Supreme Court Modifies Means Testing for Certain People
When determining whether you are eligible to file a Chapter 7 bankruptcy, you usually must show that your annual household income is less than that of the average family in your area. The test that makes this determination is informally called the “Means Test”, i.e. do you have the means to pay your creditors. Being ineligible for a Chapter 7 would mean considering other Chapters for relief from debt, which may not be as favorable to your financial situation.
For the purposes of the Means Test, your annual income is calculated by taking your last six months of household income and multiplying that amount by two. By looking at your last six months of income, the court is able to estimate your projected disposable income for the next year. Because the Internal Revenue Service (IRS) considers just about any money that comes to you as income, things like disability benefits are included in the calculation of your income. This caused problems for people whose benefits ceased within the six months prior to filing because their income appears to be higher than it will be in the future.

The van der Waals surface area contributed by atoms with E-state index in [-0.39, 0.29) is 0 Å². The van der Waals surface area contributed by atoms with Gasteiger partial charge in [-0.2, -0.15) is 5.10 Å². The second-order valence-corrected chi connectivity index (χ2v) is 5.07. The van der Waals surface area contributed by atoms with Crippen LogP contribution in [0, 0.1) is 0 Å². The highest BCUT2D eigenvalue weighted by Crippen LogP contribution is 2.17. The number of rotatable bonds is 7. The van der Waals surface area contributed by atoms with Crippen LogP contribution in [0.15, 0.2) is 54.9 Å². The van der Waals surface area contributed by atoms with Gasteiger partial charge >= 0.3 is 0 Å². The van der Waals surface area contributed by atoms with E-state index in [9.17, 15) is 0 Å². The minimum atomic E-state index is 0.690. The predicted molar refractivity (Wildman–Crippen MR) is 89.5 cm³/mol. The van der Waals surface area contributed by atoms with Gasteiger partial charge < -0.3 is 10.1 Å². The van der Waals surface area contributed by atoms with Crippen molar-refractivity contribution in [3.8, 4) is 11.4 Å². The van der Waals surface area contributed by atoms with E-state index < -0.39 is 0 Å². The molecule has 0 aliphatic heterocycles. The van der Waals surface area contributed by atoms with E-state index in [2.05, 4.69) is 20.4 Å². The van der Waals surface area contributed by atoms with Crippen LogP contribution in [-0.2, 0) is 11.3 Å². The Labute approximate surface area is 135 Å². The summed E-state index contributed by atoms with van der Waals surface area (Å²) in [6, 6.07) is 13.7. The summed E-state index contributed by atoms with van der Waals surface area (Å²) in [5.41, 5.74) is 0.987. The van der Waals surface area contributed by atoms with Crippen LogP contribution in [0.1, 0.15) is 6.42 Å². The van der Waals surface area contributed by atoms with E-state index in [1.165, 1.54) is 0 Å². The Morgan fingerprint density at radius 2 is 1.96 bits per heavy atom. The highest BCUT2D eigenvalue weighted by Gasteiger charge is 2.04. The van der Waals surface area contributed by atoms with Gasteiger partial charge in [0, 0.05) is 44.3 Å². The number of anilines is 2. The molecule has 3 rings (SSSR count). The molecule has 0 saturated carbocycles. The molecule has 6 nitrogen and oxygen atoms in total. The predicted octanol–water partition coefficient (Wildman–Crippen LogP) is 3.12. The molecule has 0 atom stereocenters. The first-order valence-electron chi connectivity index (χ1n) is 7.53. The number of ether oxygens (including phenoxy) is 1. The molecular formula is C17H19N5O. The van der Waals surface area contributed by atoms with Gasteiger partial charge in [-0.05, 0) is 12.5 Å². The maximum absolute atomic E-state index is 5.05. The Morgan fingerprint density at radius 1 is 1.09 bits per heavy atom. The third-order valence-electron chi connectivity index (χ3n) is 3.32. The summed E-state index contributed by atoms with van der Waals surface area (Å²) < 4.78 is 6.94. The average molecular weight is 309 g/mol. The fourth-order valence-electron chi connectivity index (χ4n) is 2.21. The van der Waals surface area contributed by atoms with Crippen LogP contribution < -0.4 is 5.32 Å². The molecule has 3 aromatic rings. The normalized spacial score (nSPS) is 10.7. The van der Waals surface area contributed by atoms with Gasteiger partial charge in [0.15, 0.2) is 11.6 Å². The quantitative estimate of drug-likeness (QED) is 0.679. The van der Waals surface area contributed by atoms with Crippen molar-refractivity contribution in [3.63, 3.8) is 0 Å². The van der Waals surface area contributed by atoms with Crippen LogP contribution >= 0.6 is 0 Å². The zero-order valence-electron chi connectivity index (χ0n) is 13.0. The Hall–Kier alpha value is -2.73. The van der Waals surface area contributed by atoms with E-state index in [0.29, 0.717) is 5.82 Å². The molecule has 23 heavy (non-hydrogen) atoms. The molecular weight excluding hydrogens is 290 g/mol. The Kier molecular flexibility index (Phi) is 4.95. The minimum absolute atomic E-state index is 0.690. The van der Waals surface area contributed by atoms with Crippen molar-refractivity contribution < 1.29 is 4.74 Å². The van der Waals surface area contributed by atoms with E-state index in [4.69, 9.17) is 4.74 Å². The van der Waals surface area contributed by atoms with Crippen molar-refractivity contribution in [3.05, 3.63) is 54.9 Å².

The good news is, that as of June 7, 2010 the United States Supreme Court has ruled that because the Means Test is intended to calculate “projected disposable income”, the court may account for changes in income that are known or virtually certain when analyzing your income for means test. So, disability benefits or other temporary income that ceased prior to your filing bankruptcy should no longer be included as income as the loss of those benefits is ‘known or virtually certain’.
If you would like to discuss your income and which type of bankruptcy you qualify for contact a Jacksonville Bankruptcy Lawyer or call 904-685-1200 for a free consultation.